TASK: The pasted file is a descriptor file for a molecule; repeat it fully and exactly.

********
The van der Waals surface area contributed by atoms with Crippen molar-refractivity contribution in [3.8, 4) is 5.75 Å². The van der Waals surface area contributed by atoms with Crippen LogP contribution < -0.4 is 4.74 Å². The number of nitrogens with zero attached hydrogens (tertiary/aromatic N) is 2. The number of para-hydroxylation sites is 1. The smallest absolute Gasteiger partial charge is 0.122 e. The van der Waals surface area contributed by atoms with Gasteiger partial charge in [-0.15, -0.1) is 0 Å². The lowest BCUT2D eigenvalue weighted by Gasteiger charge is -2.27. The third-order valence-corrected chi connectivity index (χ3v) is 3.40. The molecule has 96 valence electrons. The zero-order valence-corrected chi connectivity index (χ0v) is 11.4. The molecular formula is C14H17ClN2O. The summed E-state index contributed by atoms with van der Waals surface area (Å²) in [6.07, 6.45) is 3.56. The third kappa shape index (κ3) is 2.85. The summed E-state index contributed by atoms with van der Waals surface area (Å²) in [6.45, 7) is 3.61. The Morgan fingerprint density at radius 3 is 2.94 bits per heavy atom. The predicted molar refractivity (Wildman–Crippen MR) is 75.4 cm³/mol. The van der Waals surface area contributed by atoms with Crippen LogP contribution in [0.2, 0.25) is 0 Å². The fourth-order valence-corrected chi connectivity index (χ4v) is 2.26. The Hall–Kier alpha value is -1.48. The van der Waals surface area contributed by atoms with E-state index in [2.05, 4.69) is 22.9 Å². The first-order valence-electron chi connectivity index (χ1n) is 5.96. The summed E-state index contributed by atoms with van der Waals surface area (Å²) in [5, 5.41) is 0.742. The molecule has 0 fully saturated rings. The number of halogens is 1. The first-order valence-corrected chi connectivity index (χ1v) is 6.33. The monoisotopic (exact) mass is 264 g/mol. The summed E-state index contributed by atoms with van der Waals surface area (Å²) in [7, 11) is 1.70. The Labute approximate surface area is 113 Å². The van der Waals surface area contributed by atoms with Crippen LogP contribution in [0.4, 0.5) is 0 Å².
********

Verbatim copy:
The van der Waals surface area contributed by atoms with Crippen molar-refractivity contribution in [3.8, 4) is 5.75 Å². The van der Waals surface area contributed by atoms with Crippen LogP contribution < -0.4 is 4.74 Å². The number of nitrogens with zero attached hydrogens (tertiary/aromatic N) is 2. The number of para-hydroxylation sites is 1. The smallest absolute Gasteiger partial charge is 0.122 e. The van der Waals surface area contributed by atoms with Gasteiger partial charge in [-0.15, -0.1) is 0 Å². The lowest BCUT2D eigenvalue weighted by Gasteiger charge is -2.27. The third-order valence-corrected chi connectivity index (χ3v) is 3.40. The molecule has 96 valence electrons. The zero-order valence-corrected chi connectivity index (χ0v) is 11.4. The molecular formula is C14H17ClN2O. The summed E-state index contributed by atoms with van der Waals surface area (Å²) in [6.07, 6.45) is 3.56. The third kappa shape index (κ3) is 2.85. The summed E-state index contributed by atoms with van der Waals surface area (Å²) in [6.45, 7) is 3.61. The Morgan fingerprint density at radius 3 is 2.94 bits per heavy atom. The predicted molar refractivity (Wildman–Crippen MR) is 75.4 cm³/mol. The van der Waals surface area contributed by atoms with Crippen LogP contribution in [0.2, 0.25) is 0 Å². The fourth-order valence-corrected chi connectivity index (χ4v) is 2.26. The Hall–Kier alpha value is -1.48. The van der Waals surface area contributed by atoms with E-state index in [2.05, 4.69) is 22.9 Å². The first-order valence-electron chi connectivity index (χ1n) is 5.96. The summed E-state index contributed by atoms with van der Waals surface area (Å²) in [5, 5.41) is 0.742. The molecule has 0 fully saturated rings. The number of halogens is 1. The first-order valence-corrected chi connectivity index (χ1v) is 6.33. The monoisotopic (exact) mass is 264 g/mol. The summed E-state index contributed by atoms with van der Waals surface area (Å²) in [7, 11) is 1.70. The Labute approximate surface area is 113 Å². The van der Waals surface area contributed by atoms with Crippen LogP contribution in [0.4, 0.5) is 0 Å².